As a growing nation of online shoppers I’m sure most of you are familiar with some of the Trustmark security logos placed on websites, such as VeriSign, McAfee and PayPal. These Trust logos help reassure customers that it is safe for them to shop on a particular website. It means he website will have passed a number of security tests that protects customers from threats like credit card fraud and identity theft.
So how effective are Trustmark’s in reassuring customers that a website is a safe place to carry out financial transactions or impart personal information?According to The European Consumer Centres’ Network Trust Mark Report 2013, Trustmarks can be defined as:
“Electronic labels or visual representations indicating that an e-merchant has demonstrated its conformity to standards regarding, e.g.,security, privacy, and business practice.”
Consumers have become far more confident shopping online and certainly where a brand is well-known and long established, I suspect Trustmarks probably make little difference. For example so full of trust am I in John Lewis’s brand, I don’t think that I have ever looked at or checked their security credentials. However on a site I am new to or unfamiliar with, security reassurance is one of the first things I would check. Online security is still high up on people’s list on concerns and for smaller online businesses with less established brands reassuring customers with your security credentials is essentails. Indeed research shows:
- 84% of online shoppers are “concerned to very concerned” about shopping at websites they have never heard of before (McAfee)
- 69% are concerned about buying at websites where they have not shopped in the past (McAfee)
- 76% of survey respondents had not purchased something because they hadn’t recognised the logo (Actual Insights)
- 61% of participants said that they have at one time not completed a purchase because there were no trust logos present. (Actual Insights)
How can trust marks help?
For most small businesses it is important to reassure your customers as much as you can about the security and trustworthiness of your site. As we mentioned earlier small businesses and start-ups can’t rely on having an established and recognisable brand to convey trust and therefore need to work harder to convey the credibility of their online business.
Alongside other trust building activities (which we’ll come onto in a moment), Trustmarks can be used to help give customers confidence that undertaking online payments and transactions involving personal data is safe and secure.
This can help reduce shopping cart abandonment and increase conversions. Indeed, according to research:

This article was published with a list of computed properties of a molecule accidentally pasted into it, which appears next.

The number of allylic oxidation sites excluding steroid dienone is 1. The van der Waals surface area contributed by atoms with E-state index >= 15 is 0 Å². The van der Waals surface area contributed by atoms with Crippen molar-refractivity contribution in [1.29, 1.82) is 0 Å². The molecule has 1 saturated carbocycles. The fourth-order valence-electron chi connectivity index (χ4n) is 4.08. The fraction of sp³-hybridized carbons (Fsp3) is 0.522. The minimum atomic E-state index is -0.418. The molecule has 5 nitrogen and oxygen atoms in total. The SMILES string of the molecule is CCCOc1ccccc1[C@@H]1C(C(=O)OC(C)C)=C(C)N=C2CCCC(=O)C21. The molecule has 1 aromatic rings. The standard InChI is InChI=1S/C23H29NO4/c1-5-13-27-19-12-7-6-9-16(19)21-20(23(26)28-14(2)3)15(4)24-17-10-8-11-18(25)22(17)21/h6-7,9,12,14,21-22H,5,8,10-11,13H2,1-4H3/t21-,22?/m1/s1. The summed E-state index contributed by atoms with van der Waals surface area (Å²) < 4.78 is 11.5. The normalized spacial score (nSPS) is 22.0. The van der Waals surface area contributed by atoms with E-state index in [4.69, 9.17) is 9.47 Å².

- 58% of consumers have abandoned their shopping carts over concerns about payment security (Econsultancy)
- Research by McAfee shoes that showing a McAfee Secure Trustmark can significantly increase sales conversion by an average of 12%
Use Trustmarks as part of a ‘trust package’
Using Trustmarks in isolation won’t work when it comes to getting customers to part with personal information or complete a financial transaction. Rather, Trustmarks should be looked at as one part of a number of wider activities that you need to undertake to give your site credibility. For example:
- Your website needs to be well designed. It needs to look professional, be easy to navigate and have up-to-date, relevant content. Make sure you contact details and registered address are present and easy to find.
- Client testimonials, independent reviews and links to official associations can all help convey trust.
- Your shopping cart and checkout process should be easy to use, linking to a number of PCI DSS compliant payment gateways. And it’s security partner will guard against credit card fraud, identity theft, spyware, and other threats
- Customer services should be helpful and professional at all times – dealing with queries quickly and efficiently
Trustmarks in combination with the factors listed above will help convey trust and reassure visitors to your site.
Make sure your Trustmark is recognisable
Choose an online shopping cart solution that is affiliated with a recognisable Trustmark . A Trustmark should be one that people recognise. Otherwise, in terms of recognition and it won’t immediately establish as much trust with the consumer as an instantly recognisable one can. Indeed, 64% of people surveyed said an unknown (unrecognisable) Trust logo would affect their sense of trust for a specific website.
In a Trustmark Survey by Actual Insights, the top three most recognised Trust logos were:
- McAfee 79%
- VeriSign 76%
- Paypal 72%
So in summary….
- Ensure you choose an ecommerce solution that supports and utilises a Trustmark logo
- Use an online store with one of the most recognisable Trustmarks- For example McAfee
- Don’t use Trustmarks in isolation but alongside other ‘social proof’ to build trust package
We’d love to hear your thoughts and experiences on this topic. So please do take a moment to leave a comment.
Image courtesy of Stuart Miles / FreeDigitalPhotos.net